Frederick I was born in 1123 to Duke Frederick II of Swabia and Judith of Bavaria. His parents were members of rival German dynasties. Frederick II was a Hohenstaufen while Judith a Welf. Through their marriage, young Frederick was seen as the embodiment of both houses. As a result, his family and dynastic lineage would help him gain power later in life.
In December 1150, Frederick II died in Italy. Shortly after, Frederick inherited his father’s dukedom. When his uncle, King Conrad III of Germany, left to fight in the Second Crusade, the young duke accompanied him. Although the crusade failed, Conrad and his nephew grew closer during their journey.
King of Germany
In 1152, Conrad III lay dying. On his death bed, the king made his nephew his successor. As the embodiment of two dynasties, many Germans believed that the duke would be able to solve the kingdom’s issues. Due to this belief, Germany’s prince-electors supported Conrad’s decision, and Frederick became king in March. Upon his accession, the king sought to rebuild Germany and the Holy Roman Empire. Inspired by Charlemagne‘s reign, the king hoped to one day return both to their former glory.
During the beginning of his reign, Frederick traveled throughout Germany. The king made peace with his father’s longtime enemy, Duke Henry of Bavaria. To further ensure peace, the king also granted his dukedom of Swabia to Conrad III’s son. As the king focused on ending internal struggles, he subtly asserted his authority. With his kingdom secured, Frederick turned his attention towards becoming Holy Roman Emperor.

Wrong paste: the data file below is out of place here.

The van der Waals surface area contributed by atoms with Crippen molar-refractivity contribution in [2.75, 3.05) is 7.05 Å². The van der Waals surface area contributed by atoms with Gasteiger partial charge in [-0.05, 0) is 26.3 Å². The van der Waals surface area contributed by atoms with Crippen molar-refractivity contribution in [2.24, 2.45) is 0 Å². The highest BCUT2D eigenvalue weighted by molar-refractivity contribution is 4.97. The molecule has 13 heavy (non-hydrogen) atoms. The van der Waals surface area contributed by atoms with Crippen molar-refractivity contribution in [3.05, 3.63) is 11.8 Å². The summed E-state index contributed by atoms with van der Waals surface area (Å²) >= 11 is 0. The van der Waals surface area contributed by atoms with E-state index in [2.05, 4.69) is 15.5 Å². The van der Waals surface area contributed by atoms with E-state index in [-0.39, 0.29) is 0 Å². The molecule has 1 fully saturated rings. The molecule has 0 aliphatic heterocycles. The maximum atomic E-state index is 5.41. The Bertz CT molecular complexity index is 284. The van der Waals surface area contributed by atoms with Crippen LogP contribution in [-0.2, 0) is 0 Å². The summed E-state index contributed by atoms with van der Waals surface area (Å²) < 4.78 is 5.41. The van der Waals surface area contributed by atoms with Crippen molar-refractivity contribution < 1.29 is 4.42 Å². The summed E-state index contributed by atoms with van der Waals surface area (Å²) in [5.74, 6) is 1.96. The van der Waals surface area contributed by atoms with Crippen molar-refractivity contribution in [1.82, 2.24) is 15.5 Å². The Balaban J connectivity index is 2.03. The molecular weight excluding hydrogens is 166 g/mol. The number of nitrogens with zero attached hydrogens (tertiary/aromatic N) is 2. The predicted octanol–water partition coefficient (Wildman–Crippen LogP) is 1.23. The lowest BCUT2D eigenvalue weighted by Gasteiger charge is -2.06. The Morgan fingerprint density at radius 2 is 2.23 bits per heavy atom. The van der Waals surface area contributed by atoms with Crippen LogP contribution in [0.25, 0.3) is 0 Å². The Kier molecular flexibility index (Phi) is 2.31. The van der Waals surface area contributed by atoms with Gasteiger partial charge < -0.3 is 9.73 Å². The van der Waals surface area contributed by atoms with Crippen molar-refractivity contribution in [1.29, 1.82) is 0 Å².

Holy Roman Emperor
In 1153, King Frederick traveled to Italy with an army. In March, the king met with Pope Adrian IV. During the meeting, both men agreed to the Treaty of Constance. In exchange for military aid against the Normans, the pope crowned the king Holy Roman Emperor. Now at the height of his power, the emperor began to believe that even the pope should be subservient to him.
Conflict With the Church
By 1158, Frederick I began coming into conflict with the papacy. The emperor viewed the pope as having less authority than him. On the other hand, the pope saw the emperor as his servant. As a result of their disagreement, Frederick invaded Italy in June. The emperor captured many cities in Northern Italy. In response, Pope Alexander III excommunicated him.
Despite being excommunicated, Frederick I remained determined. In retaliation for his excommunication, the emperor started supporting antipopes. However, Italian resistance to the emperor prevented him from solidyfing his authority. Unlike former emperors, such as Otto I, Frederick couldn’t easily dominate the papacy. Riots began to occur against German occupation, and the emperor’s army started suffering from disease. Acknowledging the situation, Frederick and his army retreated from Italy.
After returning to Germany in 1162, Frederick I began planning for another invasion. After crossing the Italian border, the emperor faced the Lombard League. The League itself was composed of North Italians who supported the pope. Although his army won multiple engagements, Frederick eventually lost at the Battle of Legano in May 1176. As a result, the emperor made peace with Alexander III the following year.